HANDY TIPS FOR H2 Maths – Vectors
Vectors is one of the infamous topics that students find trouble with. The questions may seem difficult to approach, and most questions are split into parts, which means that most of the time students are required to complete the first part in order to complete the subsequent parts. However, with a good understanding of vectors and practice, vectors is not as difficult as it seems. In fact, most questions are repetitive as there is only so much that the exam can test.
This article covers the parts that students are usually confused about or afraid of.
Some basics you need to remember in order to tackle challenging questions
 Two vectors a and b are parallel if a = kb for some k ≠ 0
 Magnitude of vector c is denoted by c, if c = (x,y,z), then by Pythagoras’ Theorem,
c = √(x2+y2+z2)  Three points A, B and C are collinear if (add diagram) for some k ≠ 0
 Unit vector parallel to a, denoted by
 If C is between A and B such that AC : CB = λ : µ, the ratio theorem will give us
 Equation of line:
 Vector form

 Cartesian form
 Equation of plane:
 Vector form

 Cartesian form

 Scalar product form
Dot product:
 Important properties that you will need, especially for proofing questions:
Cross product:
 Important properties that you will need, especially for proofing questions:
Applying your knowledge to commonly tested questions:
 Point of reflection questions – use the ratio theorem to answer this question unless otherwise stated.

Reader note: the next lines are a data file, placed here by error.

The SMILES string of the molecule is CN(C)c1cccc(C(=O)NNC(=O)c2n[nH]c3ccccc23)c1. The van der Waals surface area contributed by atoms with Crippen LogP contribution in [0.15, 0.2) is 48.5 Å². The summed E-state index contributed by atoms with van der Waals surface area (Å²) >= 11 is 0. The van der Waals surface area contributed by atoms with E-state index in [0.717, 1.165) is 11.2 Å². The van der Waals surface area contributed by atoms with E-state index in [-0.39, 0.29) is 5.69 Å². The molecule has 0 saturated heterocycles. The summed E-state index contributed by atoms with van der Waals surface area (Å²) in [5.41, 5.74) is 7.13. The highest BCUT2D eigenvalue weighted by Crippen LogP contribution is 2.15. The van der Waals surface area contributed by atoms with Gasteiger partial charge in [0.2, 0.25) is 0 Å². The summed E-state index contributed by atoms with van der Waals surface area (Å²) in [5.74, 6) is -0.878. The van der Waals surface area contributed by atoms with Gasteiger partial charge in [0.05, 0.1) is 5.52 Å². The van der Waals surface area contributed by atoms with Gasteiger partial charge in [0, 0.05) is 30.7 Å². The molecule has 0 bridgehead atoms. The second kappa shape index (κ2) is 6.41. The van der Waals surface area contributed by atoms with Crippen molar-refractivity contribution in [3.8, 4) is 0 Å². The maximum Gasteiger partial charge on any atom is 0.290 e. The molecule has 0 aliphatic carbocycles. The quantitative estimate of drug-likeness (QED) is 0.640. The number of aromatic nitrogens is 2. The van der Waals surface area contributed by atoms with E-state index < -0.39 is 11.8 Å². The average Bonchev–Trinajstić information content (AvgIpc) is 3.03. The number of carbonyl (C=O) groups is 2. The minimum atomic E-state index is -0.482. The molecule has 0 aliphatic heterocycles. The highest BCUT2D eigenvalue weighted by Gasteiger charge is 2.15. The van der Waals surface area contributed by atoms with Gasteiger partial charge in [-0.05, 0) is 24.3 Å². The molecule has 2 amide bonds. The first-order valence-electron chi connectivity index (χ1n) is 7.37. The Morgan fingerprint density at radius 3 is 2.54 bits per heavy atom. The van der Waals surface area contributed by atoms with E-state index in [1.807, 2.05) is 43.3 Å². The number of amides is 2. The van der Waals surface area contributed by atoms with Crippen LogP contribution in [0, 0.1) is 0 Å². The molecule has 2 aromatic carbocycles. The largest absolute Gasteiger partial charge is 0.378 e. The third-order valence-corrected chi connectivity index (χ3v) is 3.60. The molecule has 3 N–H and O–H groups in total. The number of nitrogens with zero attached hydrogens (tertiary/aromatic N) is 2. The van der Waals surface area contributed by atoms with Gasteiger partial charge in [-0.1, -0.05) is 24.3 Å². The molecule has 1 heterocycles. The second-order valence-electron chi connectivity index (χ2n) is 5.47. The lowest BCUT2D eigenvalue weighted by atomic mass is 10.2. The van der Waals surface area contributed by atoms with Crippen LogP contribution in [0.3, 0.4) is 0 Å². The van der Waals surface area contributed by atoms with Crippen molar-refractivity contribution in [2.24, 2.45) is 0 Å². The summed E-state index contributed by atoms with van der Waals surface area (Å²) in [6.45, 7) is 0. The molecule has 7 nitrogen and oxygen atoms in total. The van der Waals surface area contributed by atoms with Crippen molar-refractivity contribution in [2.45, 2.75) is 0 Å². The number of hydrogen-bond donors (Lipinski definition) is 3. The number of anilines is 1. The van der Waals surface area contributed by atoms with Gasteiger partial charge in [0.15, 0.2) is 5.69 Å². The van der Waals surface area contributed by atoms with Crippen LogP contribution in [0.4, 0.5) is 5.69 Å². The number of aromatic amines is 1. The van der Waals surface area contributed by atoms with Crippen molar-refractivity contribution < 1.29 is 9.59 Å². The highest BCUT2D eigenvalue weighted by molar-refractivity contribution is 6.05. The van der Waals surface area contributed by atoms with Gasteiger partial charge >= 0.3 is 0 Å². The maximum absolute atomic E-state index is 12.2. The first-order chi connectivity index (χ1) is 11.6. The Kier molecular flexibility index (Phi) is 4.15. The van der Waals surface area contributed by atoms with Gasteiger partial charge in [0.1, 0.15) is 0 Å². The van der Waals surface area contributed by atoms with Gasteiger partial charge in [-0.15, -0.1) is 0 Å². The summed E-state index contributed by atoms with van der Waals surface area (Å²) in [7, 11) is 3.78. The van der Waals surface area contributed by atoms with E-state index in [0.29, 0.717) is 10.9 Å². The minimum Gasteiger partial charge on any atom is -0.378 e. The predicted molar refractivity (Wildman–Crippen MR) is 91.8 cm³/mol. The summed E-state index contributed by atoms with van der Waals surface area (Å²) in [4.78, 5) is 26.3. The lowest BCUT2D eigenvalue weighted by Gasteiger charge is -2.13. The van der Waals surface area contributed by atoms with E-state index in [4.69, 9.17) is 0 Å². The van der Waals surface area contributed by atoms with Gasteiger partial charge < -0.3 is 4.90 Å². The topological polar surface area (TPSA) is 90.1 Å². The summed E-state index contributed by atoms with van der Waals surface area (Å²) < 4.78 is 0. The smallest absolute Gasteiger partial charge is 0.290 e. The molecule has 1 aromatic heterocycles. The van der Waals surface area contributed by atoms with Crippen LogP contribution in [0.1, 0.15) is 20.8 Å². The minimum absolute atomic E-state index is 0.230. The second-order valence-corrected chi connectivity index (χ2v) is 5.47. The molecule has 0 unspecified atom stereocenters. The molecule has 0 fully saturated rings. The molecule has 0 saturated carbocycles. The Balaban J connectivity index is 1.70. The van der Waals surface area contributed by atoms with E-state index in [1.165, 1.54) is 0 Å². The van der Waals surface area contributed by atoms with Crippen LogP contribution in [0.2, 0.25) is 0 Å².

Questions that ask you to find the line of intersection – Always convert planes to cartesian form first and then solve equations simultaneously using the GC to get the line equation
 Prove that they are skew lines
 Show that they are not parallel: d_{1} ≠ d_{2}
 Show that the lines do not intersect: Solve the simultaneous equations and show that there are no real roots
 Finding distances between point and line, and point and plane
 Finding angles
 Angle between ℓ_{1} and ℓ_{2}: d_{1} d_{2} = d_{1}d_{2} cos θ
 Angle between ℓ and π: d n = dn sin θ
 Angle between π_{1} and π_{2}: n_{1} n_{2} = n_{1}n_{2} cos θ
 Direction cosines (not always tested, but just in case they test it)
Final words of advice
Questions may be confusing at times, but don’t panic, draw out the diagram and recall the basic dot and cross product. Thus, this requires you to have a solid understanding of dot and cross products and when they are used. Do as many revision questions as possible, and you will realise that vectors questions are actually very repetitive.
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